Terraforming all the things

Iteratively migrating to “infrastructure as code”

Monday, Dec 4th, 2017

Mixmax is a communications platform that brings professional communication & email into the 21st century.

This blog post is part of the Mixmax 2017 Advent Calendar. The previous post on December 3rd Handling 3rd-party JavaScript with Rollup.

tl;dr - We use Terraform for almost everything and we're never looking back.

The problem

Have you ever tried to navigate around the AWS UI to hunt down a configuration issue? Perhaps someone accidentally clicked the wrong button, and suddenly one of your high throughput Elasticache redis deployments is downsizing back down to a t2.medium just cause… This isn't the fault of you or your team, you can't blame them for being overwhelmed by the sheer amount of UI there is in the AWS web console.

AWS UI everywhere

I'm not even going to talk about the hours upon hours it took me to reorient myself with the AWS services dropdown when it was reorganized earlier this year. However, managing infrastructure is hard, and if you're managing it through UI can you really expect it to get any easier? Absolutely not. The sheer amount of knobs and dials you can turn when configuring any system is not only overwhelming, but it makes it easy to miss a confirmation modal or to not realize that there wasn't one. This means that configuration mistakes aren't only very simple to make, but you're only one click away from a mistake that you might not ever notice (such as making an S3 bucket publicly available).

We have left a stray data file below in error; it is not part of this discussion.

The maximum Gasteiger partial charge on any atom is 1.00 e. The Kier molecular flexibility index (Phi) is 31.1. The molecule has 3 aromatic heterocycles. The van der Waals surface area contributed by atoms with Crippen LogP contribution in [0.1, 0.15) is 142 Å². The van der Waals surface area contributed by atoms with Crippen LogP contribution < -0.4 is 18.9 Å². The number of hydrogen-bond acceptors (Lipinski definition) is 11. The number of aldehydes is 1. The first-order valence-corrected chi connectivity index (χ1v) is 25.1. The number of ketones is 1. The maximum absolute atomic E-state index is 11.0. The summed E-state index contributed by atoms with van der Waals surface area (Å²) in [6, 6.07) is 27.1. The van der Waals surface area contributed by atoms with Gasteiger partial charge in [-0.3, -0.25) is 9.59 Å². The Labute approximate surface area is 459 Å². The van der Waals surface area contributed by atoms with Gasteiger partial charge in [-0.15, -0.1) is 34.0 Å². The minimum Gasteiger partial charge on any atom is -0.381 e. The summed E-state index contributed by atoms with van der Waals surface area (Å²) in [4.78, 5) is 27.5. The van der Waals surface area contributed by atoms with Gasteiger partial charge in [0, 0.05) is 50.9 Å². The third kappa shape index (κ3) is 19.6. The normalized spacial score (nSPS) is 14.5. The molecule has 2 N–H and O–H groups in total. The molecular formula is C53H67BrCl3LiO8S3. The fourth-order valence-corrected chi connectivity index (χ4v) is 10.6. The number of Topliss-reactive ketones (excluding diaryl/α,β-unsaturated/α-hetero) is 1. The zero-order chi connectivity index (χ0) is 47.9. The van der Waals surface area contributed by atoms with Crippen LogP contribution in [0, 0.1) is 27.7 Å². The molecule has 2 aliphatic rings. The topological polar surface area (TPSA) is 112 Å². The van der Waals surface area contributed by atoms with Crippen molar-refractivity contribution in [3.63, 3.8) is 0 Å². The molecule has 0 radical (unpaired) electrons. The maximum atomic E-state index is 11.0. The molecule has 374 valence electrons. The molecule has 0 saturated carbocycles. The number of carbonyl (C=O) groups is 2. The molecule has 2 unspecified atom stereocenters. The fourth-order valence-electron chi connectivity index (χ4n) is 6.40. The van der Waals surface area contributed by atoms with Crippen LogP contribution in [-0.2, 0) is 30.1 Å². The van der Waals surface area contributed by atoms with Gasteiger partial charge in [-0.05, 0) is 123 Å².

Is it all hopeless?

Fear not! Configuration can also be done with, well you know, configuration files. But why stop there? Why not drink a little more of the Kool-Aid and begin to version your infrastructure? While "Infrastructure as code" can seem terrifying and daunting to implement, we're here to tell you that it's very easy to incrementally roll out across your infrastructure.

Side note: What is Infrastructure as code?

Infrastructure as code, technically, means configuring infrastructure with an automated system instead of configuring it manually. So instead of manually going to the AWS UI and clicking some buttons, or instead of hopping on a server and fiddling with some config files, you make changes to machine readable files that your automated system can then use to apply those changes for you. The utility of such a system becomes very apparent when a few additional lines of configuration code can be used to modify your entire server fleet.

Moving from a manually managed system to a fully automated one can seem daunting because it can be incredibly difficult to identify how to even begin the migration process. Not only that, but it can be difficult to find a low stakes environment in which to begin to test the waters without committing your entire infrastructure to the new process.

Infrastructure as code: start with the little pieces

At Mixmax, we use many of AWS's services - from Elastic Beanstalk and Elasticache all the way through CloudWatch and DynamoDB. We knew it wouldn't be feasible to move our entire world to a versioned configuration system in one fell swoop, so we wanted to use a tool that would allow us to incrementally bring our infrastructure under version control. For us, this meant that Hashicorp's Terraform was a no brainer as we could easily begin to use Terraform to manage small deployments of non-application level systems before committing to managing our application services with Terraform. In order to incrementally migrate to using Terraform, we began to move components of our infrastructure that were fairly static to be under Terraform's control. There are many other tools in this space, but most are primarily application configuration systems that were retroactively bootstrapped in order to also be used as provisioning tools whereas Terraform has been a flexible provisioning tool from the start.